• Your quota will be used. Dropbox has some sophisticated math behind their Shared Folder, which counts the total size of the Shared Folder against every participant. Something like, if 3 persons share a folder that’s 30MB in size, Dropbox will count 10MB against everyone’s quota.
  • Because often the Shared Folder is also the same folder where a Link a generated to be shared with the whole band, you don’t want to keep changing the files in the Shared Folder, as different people in the band will end up getting versions of your score!! The simplest remedy for edits done after the Link has been sent out, is to version your score, both in the file name and the title of the score, so that musicians can verify for themselves if they downloaded too early.

Conclusion, “Learn More” is your friend. Click and read it anywhere you see it. Don’t just use, use with understanding.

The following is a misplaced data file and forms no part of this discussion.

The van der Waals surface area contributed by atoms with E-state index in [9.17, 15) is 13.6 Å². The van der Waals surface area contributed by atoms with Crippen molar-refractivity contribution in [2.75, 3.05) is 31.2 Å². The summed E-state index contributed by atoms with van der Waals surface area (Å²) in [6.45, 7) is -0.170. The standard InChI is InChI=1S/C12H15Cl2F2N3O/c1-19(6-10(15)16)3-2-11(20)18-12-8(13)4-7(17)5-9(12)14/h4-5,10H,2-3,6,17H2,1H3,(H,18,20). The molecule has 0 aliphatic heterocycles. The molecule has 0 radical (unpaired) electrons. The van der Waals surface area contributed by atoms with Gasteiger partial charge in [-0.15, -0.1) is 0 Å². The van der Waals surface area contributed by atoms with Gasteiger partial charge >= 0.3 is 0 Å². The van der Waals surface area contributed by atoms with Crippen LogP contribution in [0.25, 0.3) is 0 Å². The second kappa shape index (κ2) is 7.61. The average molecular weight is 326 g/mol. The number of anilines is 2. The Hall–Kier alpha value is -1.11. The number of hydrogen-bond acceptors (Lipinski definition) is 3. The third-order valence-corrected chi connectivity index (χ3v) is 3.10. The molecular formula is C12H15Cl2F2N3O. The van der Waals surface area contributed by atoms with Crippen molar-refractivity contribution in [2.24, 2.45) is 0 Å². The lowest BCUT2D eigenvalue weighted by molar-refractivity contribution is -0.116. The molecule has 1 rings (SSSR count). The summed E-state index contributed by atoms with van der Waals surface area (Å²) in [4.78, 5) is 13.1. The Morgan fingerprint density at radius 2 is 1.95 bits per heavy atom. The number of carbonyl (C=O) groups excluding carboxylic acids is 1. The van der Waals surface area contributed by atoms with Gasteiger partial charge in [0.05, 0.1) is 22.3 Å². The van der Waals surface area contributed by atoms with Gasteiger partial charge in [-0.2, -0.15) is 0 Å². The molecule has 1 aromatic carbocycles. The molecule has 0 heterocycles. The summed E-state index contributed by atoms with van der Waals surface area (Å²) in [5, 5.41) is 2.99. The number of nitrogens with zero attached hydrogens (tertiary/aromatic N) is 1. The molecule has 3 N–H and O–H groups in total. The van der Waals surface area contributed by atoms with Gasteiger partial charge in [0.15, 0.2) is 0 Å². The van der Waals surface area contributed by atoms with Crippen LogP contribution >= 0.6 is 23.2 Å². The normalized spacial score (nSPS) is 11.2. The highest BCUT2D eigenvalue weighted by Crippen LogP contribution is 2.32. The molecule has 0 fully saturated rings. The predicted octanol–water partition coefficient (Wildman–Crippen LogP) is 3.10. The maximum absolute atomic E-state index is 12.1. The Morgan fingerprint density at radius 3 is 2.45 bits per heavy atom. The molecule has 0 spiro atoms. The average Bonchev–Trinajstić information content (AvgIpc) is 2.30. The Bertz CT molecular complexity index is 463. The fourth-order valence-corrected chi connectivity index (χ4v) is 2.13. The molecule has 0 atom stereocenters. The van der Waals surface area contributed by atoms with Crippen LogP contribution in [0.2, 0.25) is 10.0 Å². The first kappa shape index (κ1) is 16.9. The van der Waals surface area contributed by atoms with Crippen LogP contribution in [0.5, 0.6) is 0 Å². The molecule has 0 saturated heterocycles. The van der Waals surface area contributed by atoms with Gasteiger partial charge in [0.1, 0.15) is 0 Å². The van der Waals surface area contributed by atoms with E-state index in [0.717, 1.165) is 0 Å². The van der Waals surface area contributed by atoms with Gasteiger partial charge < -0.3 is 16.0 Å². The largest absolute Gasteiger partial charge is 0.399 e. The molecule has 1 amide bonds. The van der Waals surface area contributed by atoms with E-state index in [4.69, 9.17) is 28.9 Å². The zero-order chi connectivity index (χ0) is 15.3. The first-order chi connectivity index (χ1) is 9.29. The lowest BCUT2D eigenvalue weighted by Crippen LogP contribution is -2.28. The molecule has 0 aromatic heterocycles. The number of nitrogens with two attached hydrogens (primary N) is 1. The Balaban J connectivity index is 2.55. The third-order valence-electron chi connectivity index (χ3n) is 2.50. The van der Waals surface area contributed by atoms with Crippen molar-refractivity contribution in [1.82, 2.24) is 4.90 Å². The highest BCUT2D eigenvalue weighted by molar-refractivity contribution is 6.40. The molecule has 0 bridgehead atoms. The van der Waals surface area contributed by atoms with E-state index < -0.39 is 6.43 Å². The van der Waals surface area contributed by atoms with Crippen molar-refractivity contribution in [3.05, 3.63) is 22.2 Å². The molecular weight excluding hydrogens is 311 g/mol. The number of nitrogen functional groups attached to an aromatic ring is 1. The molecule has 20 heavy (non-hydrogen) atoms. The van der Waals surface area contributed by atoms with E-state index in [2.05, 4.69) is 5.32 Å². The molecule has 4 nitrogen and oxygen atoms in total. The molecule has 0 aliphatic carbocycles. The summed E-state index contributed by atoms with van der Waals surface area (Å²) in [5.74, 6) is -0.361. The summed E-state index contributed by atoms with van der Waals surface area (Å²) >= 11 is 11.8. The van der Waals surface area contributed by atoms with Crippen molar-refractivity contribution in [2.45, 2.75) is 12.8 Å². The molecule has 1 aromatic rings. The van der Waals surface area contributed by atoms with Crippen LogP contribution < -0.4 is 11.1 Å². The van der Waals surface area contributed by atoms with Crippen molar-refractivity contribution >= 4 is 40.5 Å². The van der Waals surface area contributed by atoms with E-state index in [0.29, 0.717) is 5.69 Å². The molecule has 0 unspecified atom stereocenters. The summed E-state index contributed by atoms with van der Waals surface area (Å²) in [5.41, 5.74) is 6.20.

Any other tips you want me to add to this list? Let me know!

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Being a boss and being a friend

Recent events in my life greatly dampened my spirit, but I’m not going to let it pull me down. Especially when I realise I’m still so blessed to have many mentors in my life who cared for me even though I had more often than not been trouble to them.

Still, the recent events made me reflect very deeply into people management, motivating staff, team dynamics and other things that comes with trying to be a good boss. I write this here as a public reflection because I think I want my staff to know this, besides benefiting anyone interested to get another perspective on being a boss.

The myth of the tortured artist

Let’s start from the fundamentals. Each person is different when it comes to employment. Some prefer guidance while others prefer autonomy. Even though I came from the later tradition, for me to lead people who want guidance outright turns out to be the simpler option. Through a combination of clear vision, “carrot and stick”, and helping people scope and execute, I rely on this great strength when commanding a larger team of do-ers. As long as everyone’s attitude is right, heart is right (taken for granted in this article as it’s a subject for great debate in itself), usually people will buy into my style of leadership and fight hand-in-hand with full responsibility and pride.